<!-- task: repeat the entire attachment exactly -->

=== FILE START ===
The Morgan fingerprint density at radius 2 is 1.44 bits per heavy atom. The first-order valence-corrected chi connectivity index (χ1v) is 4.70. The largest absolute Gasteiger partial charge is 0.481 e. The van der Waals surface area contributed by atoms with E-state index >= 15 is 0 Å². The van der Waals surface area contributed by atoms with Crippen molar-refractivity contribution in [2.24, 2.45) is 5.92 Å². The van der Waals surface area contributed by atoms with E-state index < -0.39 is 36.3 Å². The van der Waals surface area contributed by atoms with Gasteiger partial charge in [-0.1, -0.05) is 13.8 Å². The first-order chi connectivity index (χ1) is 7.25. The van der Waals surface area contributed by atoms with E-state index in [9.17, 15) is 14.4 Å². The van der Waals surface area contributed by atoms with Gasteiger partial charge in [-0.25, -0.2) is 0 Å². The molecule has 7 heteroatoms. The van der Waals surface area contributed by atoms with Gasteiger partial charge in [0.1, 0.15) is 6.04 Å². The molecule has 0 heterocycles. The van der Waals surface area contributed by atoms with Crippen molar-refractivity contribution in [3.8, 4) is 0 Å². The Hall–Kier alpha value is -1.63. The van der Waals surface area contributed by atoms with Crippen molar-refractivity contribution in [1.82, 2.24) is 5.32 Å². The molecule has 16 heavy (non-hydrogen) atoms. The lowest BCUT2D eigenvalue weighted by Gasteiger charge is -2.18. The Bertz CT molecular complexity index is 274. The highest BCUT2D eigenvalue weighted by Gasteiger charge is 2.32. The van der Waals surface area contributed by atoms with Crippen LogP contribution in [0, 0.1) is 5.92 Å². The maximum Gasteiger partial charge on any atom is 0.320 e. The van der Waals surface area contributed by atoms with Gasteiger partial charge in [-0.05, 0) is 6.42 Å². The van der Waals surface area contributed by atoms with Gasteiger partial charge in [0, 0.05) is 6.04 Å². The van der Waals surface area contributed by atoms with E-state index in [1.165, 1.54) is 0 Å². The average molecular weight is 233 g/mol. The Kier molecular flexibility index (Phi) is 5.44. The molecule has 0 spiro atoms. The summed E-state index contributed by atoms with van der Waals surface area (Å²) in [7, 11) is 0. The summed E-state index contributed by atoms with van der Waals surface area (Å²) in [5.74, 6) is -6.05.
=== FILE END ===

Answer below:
The Morgan fingerprint density at radius 2 is 1.44 bits per heavy atom. The first-order valence-corrected chi connectivity index (χ1v) is 4.70. The largest absolute Gasteiger partial charge is 0.481 e. The van der Waals surface area contributed by atoms with E-state index >= 15 is 0 Å². The van der Waals surface area contributed by atoms with Crippen molar-refractivity contribution in [2.24, 2.45) is 5.92 Å². The van der Waals surface area contributed by atoms with E-state index < -0.39 is 36.3 Å². The van der Waals surface area contributed by atoms with Gasteiger partial charge in [-0.1, -0.05) is 13.8 Å². The first-order chi connectivity index (χ1) is 7.25. The van der Waals surface area contributed by atoms with E-state index in [9.17, 15) is 14.4 Å². The van der Waals surface area contributed by atoms with Gasteiger partial charge in [-0.25, -0.2) is 0 Å². The molecule has 7 heteroatoms. The van der Waals surface area contributed by atoms with Gasteiger partial charge in [0.1, 0.15) is 6.04 Å². The molecule has 0 heterocycles. The van der Waals surface area contributed by atoms with Crippen molar-refractivity contribution in [3.8, 4) is 0 Å². The Hall–Kier alpha value is -1.63. The van der Waals surface area contributed by atoms with Crippen molar-refractivity contribution in [1.82, 2.24) is 5.32 Å². The molecule has 16 heavy (non-hydrogen) atoms. The lowest BCUT2D eigenvalue weighted by Gasteiger charge is -2.18. The Bertz CT molecular complexity index is 274. The highest BCUT2D eigenvalue weighted by Gasteiger charge is 2.32. The van der Waals surface area contributed by atoms with Crippen LogP contribution in [0, 0.1) is 5.92 Å². The maximum Gasteiger partial charge on any atom is 0.320 e. The van der Waals surface area contributed by atoms with Gasteiger partial charge in [-0.05, 0) is 6.42 Å². The van der Waals surface area contributed by atoms with Gasteiger partial charge in [0, 0.05) is 6.04 Å². The van der Waals surface area contributed by atoms with E-state index in [1.165, 1.54) is 0 Å². The average molecular weight is 233 g/mol. The Kier molecular flexibility index (Phi) is 5.44. The molecule has 0 spiro atoms. The summed E-state index contributed by atoms with van der Waals surface area (Å²) in [7, 11) is 0. The summed E-state index contributed by atoms with van der Waals surface area (Å²) in [5.74, 6) is -6.05.